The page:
Memory’s Wake – REVIEW

5 out of 5 stars.

Memory's Wake book cover - Memory with black hair that has pink tips, dressed in her broken heart tshirt - Silhouette of a dragon in the background

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Synopsis

Lost in a world full of monstrous fairies, a troubled sixteen year old has to find out who she is and why her memories were stolen before she is found by those who want her dead.

She takes the name “Memory” and knows she has just one goal – to find her way home, wherever that is. But this land is strange. No technology to be seen, and iron is banned, thanks to a pact the humans have with the magical creatures who share their pre-industrial era world. In her t-shirt and torn jeans, Memory knows she’s different, even before she performs impossible magic.

Haunted by her past, chased by a dragon, wanted by the king and stalked by the strange, handsome savage that seems to know her, everyone is after Memory, and she suspects it’s not just for her eye-catching outfit. Her forgotten past holds dangerous secrets that will challenge everything she believes and risk the lives of everyone she loves.

Memory’s Wake contains over 45 illustrations by the author and artist.

Review

Memory’s Wake by Selina Fenech is not only the first book in a trilogy but it’s also Ms. Fenech’s first published book. She is a successful fantasy artist in Australia and now has several other books under her belt, including the rest of Memory’s trilogy.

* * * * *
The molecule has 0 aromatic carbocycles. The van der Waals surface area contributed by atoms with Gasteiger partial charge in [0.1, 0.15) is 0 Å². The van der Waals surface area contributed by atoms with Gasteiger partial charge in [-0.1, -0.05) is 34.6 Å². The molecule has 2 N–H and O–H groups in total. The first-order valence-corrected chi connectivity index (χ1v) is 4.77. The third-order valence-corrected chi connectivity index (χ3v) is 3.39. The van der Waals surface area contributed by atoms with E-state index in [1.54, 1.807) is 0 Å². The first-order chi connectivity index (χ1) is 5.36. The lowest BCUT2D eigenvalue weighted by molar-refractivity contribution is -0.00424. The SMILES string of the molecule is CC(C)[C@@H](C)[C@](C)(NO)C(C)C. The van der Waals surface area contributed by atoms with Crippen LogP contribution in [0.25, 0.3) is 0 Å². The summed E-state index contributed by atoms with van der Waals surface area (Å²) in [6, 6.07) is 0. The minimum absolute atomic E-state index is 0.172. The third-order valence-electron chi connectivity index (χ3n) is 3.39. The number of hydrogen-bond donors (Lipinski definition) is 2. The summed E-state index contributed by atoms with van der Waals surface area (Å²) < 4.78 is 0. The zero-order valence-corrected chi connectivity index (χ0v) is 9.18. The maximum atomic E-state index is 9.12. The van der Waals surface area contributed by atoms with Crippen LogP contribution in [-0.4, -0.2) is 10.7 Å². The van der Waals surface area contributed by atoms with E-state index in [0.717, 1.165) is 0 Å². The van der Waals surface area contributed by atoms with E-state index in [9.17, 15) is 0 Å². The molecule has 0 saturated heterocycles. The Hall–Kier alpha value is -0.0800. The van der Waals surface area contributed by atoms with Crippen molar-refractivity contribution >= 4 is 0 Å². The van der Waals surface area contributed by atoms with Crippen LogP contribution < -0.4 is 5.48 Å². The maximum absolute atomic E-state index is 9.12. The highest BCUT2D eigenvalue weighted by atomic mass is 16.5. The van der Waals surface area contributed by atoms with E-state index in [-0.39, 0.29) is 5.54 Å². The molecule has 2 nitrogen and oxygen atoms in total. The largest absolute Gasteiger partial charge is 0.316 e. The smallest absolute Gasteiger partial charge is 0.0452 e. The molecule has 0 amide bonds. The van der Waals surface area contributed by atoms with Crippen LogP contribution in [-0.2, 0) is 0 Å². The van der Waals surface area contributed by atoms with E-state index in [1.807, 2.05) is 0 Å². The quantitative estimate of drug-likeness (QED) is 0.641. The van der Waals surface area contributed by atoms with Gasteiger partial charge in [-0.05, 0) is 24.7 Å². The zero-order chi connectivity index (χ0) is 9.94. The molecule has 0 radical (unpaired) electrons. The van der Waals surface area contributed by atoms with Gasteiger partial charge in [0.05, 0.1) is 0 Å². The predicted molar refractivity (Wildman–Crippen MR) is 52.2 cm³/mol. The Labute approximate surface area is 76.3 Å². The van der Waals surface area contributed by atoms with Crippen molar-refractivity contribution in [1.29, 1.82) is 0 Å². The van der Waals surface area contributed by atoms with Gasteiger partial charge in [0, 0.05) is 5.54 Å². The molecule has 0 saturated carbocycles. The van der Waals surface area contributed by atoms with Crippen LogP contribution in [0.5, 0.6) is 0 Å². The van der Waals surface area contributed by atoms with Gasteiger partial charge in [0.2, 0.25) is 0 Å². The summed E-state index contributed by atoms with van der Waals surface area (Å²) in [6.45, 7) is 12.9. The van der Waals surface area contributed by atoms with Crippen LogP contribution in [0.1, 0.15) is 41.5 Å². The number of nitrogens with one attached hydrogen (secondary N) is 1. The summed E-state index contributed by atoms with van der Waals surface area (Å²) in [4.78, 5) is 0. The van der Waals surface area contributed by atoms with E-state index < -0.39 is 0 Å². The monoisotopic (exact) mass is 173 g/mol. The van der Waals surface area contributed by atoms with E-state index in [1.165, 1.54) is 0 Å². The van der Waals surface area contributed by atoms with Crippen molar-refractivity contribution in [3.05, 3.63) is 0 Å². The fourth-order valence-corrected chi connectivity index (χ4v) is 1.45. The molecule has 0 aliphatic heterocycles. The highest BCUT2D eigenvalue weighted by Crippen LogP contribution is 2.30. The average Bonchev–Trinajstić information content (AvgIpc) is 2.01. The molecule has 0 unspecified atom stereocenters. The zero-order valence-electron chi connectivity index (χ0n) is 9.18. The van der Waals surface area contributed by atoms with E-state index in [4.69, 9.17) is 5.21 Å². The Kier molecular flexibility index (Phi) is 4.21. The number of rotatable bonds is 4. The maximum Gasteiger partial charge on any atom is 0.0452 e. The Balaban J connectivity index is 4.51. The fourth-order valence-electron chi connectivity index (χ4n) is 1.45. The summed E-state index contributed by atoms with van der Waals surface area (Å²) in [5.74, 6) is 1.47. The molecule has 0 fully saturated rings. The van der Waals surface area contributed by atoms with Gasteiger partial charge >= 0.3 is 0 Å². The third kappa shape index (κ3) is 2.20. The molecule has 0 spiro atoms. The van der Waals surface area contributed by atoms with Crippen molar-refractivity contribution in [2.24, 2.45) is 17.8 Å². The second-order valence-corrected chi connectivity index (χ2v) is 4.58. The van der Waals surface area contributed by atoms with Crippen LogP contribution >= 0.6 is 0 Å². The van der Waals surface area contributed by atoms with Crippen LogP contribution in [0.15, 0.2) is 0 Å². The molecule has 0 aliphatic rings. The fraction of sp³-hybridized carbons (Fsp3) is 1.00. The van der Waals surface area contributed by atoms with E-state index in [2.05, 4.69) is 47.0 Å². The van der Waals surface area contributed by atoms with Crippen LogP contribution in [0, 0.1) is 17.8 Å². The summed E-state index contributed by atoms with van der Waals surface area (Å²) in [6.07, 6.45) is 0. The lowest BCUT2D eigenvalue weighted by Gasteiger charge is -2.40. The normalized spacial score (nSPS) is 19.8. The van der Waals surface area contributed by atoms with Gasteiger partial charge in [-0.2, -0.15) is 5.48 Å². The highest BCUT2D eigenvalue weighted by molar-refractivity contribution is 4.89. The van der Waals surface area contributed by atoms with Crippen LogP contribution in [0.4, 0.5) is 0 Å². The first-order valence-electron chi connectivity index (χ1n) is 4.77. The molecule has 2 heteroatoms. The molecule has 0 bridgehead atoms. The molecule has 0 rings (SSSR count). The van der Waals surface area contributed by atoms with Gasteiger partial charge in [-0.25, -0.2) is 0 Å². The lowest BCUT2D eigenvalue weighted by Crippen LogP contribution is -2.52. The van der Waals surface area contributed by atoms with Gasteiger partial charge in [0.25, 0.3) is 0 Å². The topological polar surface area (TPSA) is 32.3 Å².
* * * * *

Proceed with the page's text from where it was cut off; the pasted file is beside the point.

I was already excited about this book coming out as Ms. Fenech is my favorite fantasy artist and I had learned about it through her newsletter. I was not disappointed at all! This is a wonderful debut novel for teens and young adults.

The book starts out on a high energy adventure and it never really slows down. The world that has been created in this trilogy is full of magic and wonder and yet is still believable. The characters are refreshingly real. They’re not perfect and yet they’re not completely bad either. Memory, Eloryn, & Roen are teens and behave as teens have for centuries. They’re thrust into a situation in which they’ve never been in before and they don’t know how to handle it. On top of the fact that they’re still learning who they are and what their purpose in life is. They don’t make the right decisions all the time. They get angry with one another and wish they could be somewhere else, but in the end, it works out.

The villains are just as realistic as the main characters and can be frightening and yet still very believable. We can see how the villain became the man he is.  Then, there are the marvelous illustrations. They really add to the story line, both the full-page illustrations and the smaller, more whimsical doodles that precede each chapter.

I look forward to seeing what happens to all of these characters in the next two installments of the trilogy.